Magazine article The Spectator

Best of Both Worlds

Magazine article The Spectator

Best of Both Worlds

Article excerpt

In a few days' time, the governments of 12 European nations will undertake a logistical problem more challenging than that faced by Santa Claus. They will have to distribute 15 billion notes and 50 billion coins to 300 million citizens, thus establishing the physical manifestation of a currency which really came into being three years ago. It has become customary in some conservative circles to belittle the event and to wish the euro the very worst of luck. If the currency crashes, there will be many happy faces and many utterances of 'I told you so' in country pubs and Conservative clubs, not to mention in the nether reaches of Her Majesty's opposition. We are inclined to feel more charitable towards the euro. Whatever faults may be laid at the door of Europe's federalists, they do not lack vision. To have brought into being a dream which has existed in the minds of some European unionists since the 1950s is an achievement. There are many people in Europe who will look upon 1 January 2002 as a day of freedom: Belgians who feel trapped by being unable to travel 50 miles in any direction without changing their francs; German motorists who habitually take in three or four countries a day and don't want to visit the bank each time; Italian shoppers who get lost trying to do sums in millions and billions.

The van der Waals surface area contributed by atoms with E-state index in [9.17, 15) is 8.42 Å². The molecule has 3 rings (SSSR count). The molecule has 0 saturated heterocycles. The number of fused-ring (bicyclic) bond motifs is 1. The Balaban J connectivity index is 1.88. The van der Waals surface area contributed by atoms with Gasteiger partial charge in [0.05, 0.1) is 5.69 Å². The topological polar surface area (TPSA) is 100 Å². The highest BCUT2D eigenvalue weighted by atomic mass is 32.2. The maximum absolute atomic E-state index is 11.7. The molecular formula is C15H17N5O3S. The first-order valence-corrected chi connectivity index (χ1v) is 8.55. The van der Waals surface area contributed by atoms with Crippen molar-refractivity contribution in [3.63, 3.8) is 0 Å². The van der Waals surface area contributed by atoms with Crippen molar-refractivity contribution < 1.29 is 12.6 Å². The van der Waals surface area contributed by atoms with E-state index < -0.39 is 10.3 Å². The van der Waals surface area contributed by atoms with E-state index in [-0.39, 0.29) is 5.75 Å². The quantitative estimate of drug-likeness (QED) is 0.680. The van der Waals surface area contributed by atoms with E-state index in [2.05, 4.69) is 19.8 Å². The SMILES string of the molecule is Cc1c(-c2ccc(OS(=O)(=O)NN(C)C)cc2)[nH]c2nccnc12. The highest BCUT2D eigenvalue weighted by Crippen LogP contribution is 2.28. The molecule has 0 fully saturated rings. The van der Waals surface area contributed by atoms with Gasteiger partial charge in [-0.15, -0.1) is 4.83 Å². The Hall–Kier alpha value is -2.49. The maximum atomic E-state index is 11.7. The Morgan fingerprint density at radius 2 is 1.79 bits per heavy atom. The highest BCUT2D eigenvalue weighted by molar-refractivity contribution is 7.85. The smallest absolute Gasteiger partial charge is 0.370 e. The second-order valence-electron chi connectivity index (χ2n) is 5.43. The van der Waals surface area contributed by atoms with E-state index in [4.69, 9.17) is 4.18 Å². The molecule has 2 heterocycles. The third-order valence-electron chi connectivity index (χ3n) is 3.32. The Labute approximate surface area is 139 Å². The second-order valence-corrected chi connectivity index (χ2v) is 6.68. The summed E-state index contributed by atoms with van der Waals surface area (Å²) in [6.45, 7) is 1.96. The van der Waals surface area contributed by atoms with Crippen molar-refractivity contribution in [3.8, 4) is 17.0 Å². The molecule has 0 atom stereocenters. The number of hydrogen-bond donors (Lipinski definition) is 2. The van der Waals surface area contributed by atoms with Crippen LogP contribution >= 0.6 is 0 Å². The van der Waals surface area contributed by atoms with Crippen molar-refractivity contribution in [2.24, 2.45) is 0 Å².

Yet this does not add up to a convincing argument why we should seek to join the carnival. Contrary to the propagandists on both sides, there are respectable arguments for and against. To join would reduce uncertainties for British manufacturers who now have to buy materials in euros, pay their staff in sterling, then sell their products in a mixture of the two currencies. However, it would mean that Britain would henceforth have to share the same interest rate as the rest of Europe: where economies are run according to very different ideologies and are subject to different business cycles. The disadvantage of a single European interest rate has already been experienced in Ireland, where the European Central Bank ordered interest rates to be lowered in the midst of an inflationary boom: a folly for which Irish homebuyers may yet have to pay the price. We, too, suffered the consequences of an inappropriate exchange rate during our brief membership of the Exchange Rate Mechanism. When we withdrew, and were able to reduce our interest rates sharply, it was followed by a sharp upswing in our economy which has lasted to this day.

Our contention is not that the euro is an insult to our Queen or that it is a conspiracy by German supremacists to introduce a Fourth Reich via the backdoor, but that a case for it has not been sufficiently well made. …

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